12. I don’t go to the malls very often anymore. I have found that my retirement wardrobe is limited (by choice) and comfy… no more need to appear in a new work outfit now and then. I prefer to shop alone… that way I can take whatever time – long or short – that I need. You are a good grandmother to put aside your desires in order to please your delightful granddaughter. It truly is all about family.

    Liked by 1 person

    • Once I began working for myself, Janis, I changed my working clothes to a comfy pair of leggings and a soft tunic. Just like you. And I am ashamed or elated – whichever way you want to take it – that I can acquire those items online when necessary. 😆 My daughter and granddaughter – and my mom when she could still shop – can spend 20 minutes looking at one pair of jeans when shopping! By then I feel I could have read three chapters of a good book!! 🙄 But no matter, as you say, it’s the spending time together that counts. 😍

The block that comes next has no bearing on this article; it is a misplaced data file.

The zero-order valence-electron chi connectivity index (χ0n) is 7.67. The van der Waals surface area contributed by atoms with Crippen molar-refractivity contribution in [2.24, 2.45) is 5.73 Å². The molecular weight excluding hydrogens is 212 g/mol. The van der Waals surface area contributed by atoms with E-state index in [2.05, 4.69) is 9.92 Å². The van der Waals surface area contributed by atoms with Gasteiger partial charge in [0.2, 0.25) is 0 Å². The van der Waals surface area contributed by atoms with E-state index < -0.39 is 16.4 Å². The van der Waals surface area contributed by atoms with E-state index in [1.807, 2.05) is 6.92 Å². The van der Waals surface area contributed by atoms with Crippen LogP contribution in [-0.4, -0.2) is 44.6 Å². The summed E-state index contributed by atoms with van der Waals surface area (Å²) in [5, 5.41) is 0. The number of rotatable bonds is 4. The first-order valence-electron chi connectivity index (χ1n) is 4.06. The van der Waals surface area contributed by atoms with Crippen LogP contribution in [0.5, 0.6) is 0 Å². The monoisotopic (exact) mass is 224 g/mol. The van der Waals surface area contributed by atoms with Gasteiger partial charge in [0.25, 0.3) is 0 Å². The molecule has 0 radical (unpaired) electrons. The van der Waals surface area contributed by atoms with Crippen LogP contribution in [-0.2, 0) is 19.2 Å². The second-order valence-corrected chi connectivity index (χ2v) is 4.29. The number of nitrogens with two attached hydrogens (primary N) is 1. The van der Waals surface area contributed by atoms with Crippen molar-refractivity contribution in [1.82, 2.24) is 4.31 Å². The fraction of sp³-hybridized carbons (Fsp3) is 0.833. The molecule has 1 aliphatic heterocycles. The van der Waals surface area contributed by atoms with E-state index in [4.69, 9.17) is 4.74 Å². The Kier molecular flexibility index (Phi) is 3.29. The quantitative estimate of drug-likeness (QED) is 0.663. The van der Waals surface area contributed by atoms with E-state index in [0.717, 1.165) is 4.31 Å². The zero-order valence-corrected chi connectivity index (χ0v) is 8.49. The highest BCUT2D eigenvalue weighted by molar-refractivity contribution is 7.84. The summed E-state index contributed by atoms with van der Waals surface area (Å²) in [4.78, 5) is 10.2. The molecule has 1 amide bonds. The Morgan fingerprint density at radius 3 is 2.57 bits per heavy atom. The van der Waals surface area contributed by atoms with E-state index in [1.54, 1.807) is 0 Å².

Liked by 1 person

  13. A most beautiful reminder, Pam… Thought you were reading my thoughts as I read along. So funny, since I like crisp clean bills (cash) and am even distraught when they hand back change in dollar bills that are turned every which way. Next time, I’ll simply smile as recall your Dollar Day with your precious ones! ❤ xo

    Liked by 1 person